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Insights | Developing narratives from stories

11 Jun 2018

Literacy acts in Early Years involve more than merely reciting a text, viewing pictures on the page or learning new vocabulary. Literacy is a dynamic process, which not only involves an individual and a text, but rather a phenomenon simultaneously involving ‘social, cultural, and linguistic acts’ (Cummins, 2005). With this understanding in mind, the purpose of this article will be to demonstrate how parents can develop children’s language abilities through exploring text and print resources (e.g. picture books) to develop and scaffold children’s language abilities. Given the fact that ‘language and literacy development begins within the home and through family experiences’, many researchers have suggested that parents use stories to serve as a foundation for discussions, with evidence suggesting a positive correlation with gains in language and literacy development in early years (Jimenez, 2006 & Sehlaoul, 2008).


 Researchers involved in the Jimenez study introduced parents to six shared reading strategies which parents may wish to try at home:

  1. Connecting with the text. (e.g. Are you like the main character or different?)
  2. Praising and encouraging child’s responses.
  3. Asking more elaborate and well-developed questions. (e.g. What do you think of the main character?)
  4. Scaffolding the child’s responses by adding new ideas and more details. (e.g. I wonder if Jack grows beans on the farm? What do you think Jack might grow?)
  5. Speculating about future events in the story (e.g. I wonder what will happen next?)
  6. Introducing new vocabulary amongst existing (e.g. He is very happy and excited)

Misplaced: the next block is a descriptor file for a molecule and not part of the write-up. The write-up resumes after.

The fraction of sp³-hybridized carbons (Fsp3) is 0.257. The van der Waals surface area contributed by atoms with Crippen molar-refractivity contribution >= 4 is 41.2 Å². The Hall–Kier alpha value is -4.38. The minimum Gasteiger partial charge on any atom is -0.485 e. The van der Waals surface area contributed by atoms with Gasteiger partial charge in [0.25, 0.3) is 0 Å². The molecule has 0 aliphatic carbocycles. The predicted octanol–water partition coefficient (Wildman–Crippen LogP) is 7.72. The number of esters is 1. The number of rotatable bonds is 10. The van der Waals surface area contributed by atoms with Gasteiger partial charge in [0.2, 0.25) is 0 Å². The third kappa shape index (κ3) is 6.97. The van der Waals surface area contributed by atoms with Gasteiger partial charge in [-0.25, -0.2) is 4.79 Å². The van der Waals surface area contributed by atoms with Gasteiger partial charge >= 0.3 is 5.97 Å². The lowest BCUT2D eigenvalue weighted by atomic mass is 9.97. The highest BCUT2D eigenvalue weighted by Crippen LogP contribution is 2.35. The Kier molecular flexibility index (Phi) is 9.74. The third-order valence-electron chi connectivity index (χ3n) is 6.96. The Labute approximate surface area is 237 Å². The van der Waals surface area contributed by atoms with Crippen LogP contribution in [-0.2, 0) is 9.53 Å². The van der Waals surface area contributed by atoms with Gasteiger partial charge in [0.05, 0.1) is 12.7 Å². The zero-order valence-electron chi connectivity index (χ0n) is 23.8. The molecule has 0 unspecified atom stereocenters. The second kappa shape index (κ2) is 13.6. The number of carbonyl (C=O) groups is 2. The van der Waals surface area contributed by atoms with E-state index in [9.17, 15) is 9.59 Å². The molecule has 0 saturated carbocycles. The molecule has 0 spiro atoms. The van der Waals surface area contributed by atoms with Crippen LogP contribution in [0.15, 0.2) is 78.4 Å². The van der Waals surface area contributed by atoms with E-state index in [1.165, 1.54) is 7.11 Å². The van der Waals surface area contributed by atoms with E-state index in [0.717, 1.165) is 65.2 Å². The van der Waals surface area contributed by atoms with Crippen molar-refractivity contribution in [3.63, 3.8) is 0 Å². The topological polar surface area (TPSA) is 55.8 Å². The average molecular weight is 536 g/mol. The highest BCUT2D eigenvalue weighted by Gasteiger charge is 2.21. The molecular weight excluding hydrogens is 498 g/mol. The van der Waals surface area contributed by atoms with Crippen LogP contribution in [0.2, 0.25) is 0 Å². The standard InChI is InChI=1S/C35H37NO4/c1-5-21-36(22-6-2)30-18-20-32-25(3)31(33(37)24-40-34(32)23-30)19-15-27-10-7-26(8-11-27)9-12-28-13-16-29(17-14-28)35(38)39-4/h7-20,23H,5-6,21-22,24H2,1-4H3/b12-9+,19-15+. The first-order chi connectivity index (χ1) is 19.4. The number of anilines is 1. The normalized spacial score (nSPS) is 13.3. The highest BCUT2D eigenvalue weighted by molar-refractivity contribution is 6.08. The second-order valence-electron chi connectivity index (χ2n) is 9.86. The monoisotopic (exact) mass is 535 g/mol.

The researchers found that, in line with previous research, children’s production of the target language increased as parents implemented the various learning strategies. In addition, the researchers found that parents were more likely to give their children time to speak during reading sessions as their competencies in the techniques and strategies increased. The most frequently used strategies by the parents were number 1 and number 3 listed above. The researchers conjecture that these two strategies were the most frequently used because they “were also the most rewarding” in terms of assisting children by further scaffolding the development of their linguistic skills. In short, by asking simple questions and affording children the opportunity to speak and be listened to, children’s language development is supported.


In conclusion, parents can benefit from having children talk about the stories that are read at home while extending their children’s ideas and understanding about key concepts that appear in stories. The secret to success in developing children’s language as they talk about their favourite stories lies in the following types of intervention:
  1. Allow children to be autonomous and decide which books would be read and what would be discussed in those books.
  2. Make ‘declarative statements’ and allow children the chance to respond to those statements.
  3. Ask both open-ended and closed questions and give children time to respond to those questions.
  4. Scaffold a child’s response to the text or question by using more ‘advanced language’ or demonstrating more ‘complex’ versions of the child’s utterances (Lim & Cole, 2002).


  • Cummins, J. (2005). Teaching for cross-language transfer in dual language education.
  • Jimenez, T. (2006). Shared reading within Latino families: an analysis of reading interactions and language use. Bilingual Research Journal, 30(2), 431-452.
  • Lim, Y. & Cole, K. (2002). Facilitating first language development in young Korean children through parent training in picture book interactions. Bilingual Research Journal, 26(2), 213-227.
  • Sehlaoul, A. (2008). Language learning, heritage, and literacy in the USA: The case of Arabic. Language, Culture, and Curriculum. 21(3), 280-291.